Duel with the Devil: The True Story of How Alexander Hamilton and Aaron Burr Teamed Up to Take on America’s First Sensational Murder Mystery by Paul Collins
Broadway Books, 2014, 304 pages
Non-Fiction (History)

Like plenty of other red-blooded Americans, I fell into the hole that is Hamilton: An American Musical in the early months of summer 2016. Also like plenty of the aforementioned Americans, I wanted to get my hands on Ron Chernow’s Alexander Hamilton – you know, the biography that inspired the musical. I have a lot of library cards. I put a hold on every single eBook version that I could find in those library systems and bided my time. But it wasn’t enough, so I went in search of more Hamilton lore and came upon Paul Collins’ Duel with the Devil: The True Story of How Alexander Hamilton and Aaron Burr Teamed Up to Take on America’s First Sensational Murder Mystery.

Let me start with that title. If I didn’t know any better, I might guess it was the name of a Fall Out Boy song. And not only this, but it’s also incredibly misleading. While Collins does discuss Hamilton and Burr and their strategy for tackling the trial of Levi Weeks, this is but a small fraction of the contents of the book. The sensationalism here got a little out of hand and ends up leading the reader to a book that is not as advertised. Given that anyone who picks up this book is likely to be at least aware of Hamilton and Burr’s tumultuous relationship, Collins spends shockingly little word capital on their relationship outside of this trial, which would have not only been relevant, but useful in understanding the specifics of their interaction during this period.

Collins sets the stage for these events beautifully with specifics that can make the reader feel like they’re reading a novel. He certainly did his research, digging into the diaries of small players in the story or even just of local citizens who had no connection to the trial. But the legal approach and technique of Hamilton and Burr is glossed over, leaving a narrative that is deeply interesting for people looking for a vivid depiction of post-Revolutionary era New York but less so for those seeking only what the face value of the title describes.

The problem with reading nonfiction on an eReader is, you don’t necessarily know what percentage of the book is notes, so you don’t know if the end of the book will actually come at 78% or 94% — and that makes a big difference. The conclusion of the trial occurs about halfway through the book (and really doesn’t begin until at least a quarter or third into it – everything else prior sets the stage with the yellow fever, Burr’s well and his therefore potentially unethical and impartial connections to the defendant, and so on) and each of the following chapters is written like some grand conclusion. So it was with the rest of the book, I read it as if waiting for the other shoe to drop which was pretty dreadful. The content in those sections was certainly interesting and well-written otherwise, but as I kept anticipating a true end to the book, each time I came to the end of a chapter and began my happy sigh of having completed another book, I was robbed when, to be sure that the notes began on the following page, found the beginning of yet another chapter. I imagine this isn’t as much of a problem with the print book, though I maintain that the style of writing lends itself to conclusion for each of the chapters following the end of the trial.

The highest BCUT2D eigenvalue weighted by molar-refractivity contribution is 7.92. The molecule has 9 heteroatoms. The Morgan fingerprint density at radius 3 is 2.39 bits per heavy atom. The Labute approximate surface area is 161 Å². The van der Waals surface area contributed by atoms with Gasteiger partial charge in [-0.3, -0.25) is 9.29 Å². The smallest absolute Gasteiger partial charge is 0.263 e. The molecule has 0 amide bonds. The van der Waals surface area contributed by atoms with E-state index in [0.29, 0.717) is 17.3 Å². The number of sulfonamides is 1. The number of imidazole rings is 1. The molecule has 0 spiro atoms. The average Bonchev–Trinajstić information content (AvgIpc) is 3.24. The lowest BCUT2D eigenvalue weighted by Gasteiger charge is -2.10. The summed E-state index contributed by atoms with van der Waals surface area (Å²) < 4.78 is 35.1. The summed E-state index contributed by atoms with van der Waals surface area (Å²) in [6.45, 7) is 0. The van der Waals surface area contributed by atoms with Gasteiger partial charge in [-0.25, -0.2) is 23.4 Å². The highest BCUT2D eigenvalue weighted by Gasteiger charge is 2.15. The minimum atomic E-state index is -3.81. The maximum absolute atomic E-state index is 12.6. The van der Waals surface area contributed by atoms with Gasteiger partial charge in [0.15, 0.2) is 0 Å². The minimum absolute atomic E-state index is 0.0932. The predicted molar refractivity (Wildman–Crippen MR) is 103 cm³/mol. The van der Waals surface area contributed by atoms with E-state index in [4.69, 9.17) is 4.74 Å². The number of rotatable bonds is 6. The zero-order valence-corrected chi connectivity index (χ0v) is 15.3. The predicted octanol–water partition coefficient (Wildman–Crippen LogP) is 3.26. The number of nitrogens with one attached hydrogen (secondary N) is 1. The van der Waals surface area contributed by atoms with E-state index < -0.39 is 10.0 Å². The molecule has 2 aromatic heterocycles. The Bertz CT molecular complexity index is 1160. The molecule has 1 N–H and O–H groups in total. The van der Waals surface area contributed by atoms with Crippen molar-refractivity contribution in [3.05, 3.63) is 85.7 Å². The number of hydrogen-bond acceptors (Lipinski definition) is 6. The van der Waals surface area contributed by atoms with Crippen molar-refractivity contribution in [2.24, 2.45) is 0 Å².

Collins’ work could have been more focused here and certainly advertised in a more accurate fashion. But the tidbits and details throughout the book make it such an interesting read that it moves quickly and paints, at least for me, a new light onto post-Revolutionary America. While I was left wanting for something truer to what the title promised, I was ultimately happy with what I got when I separated the work from its title. Whether you’re a Hamilhead, you’re interested in history, or you’re just looking to step outside the usual novel for something compelling but different, Duel with the Devil will satisfy you.

❤❤❤💔 out of ❤❤❤❤❤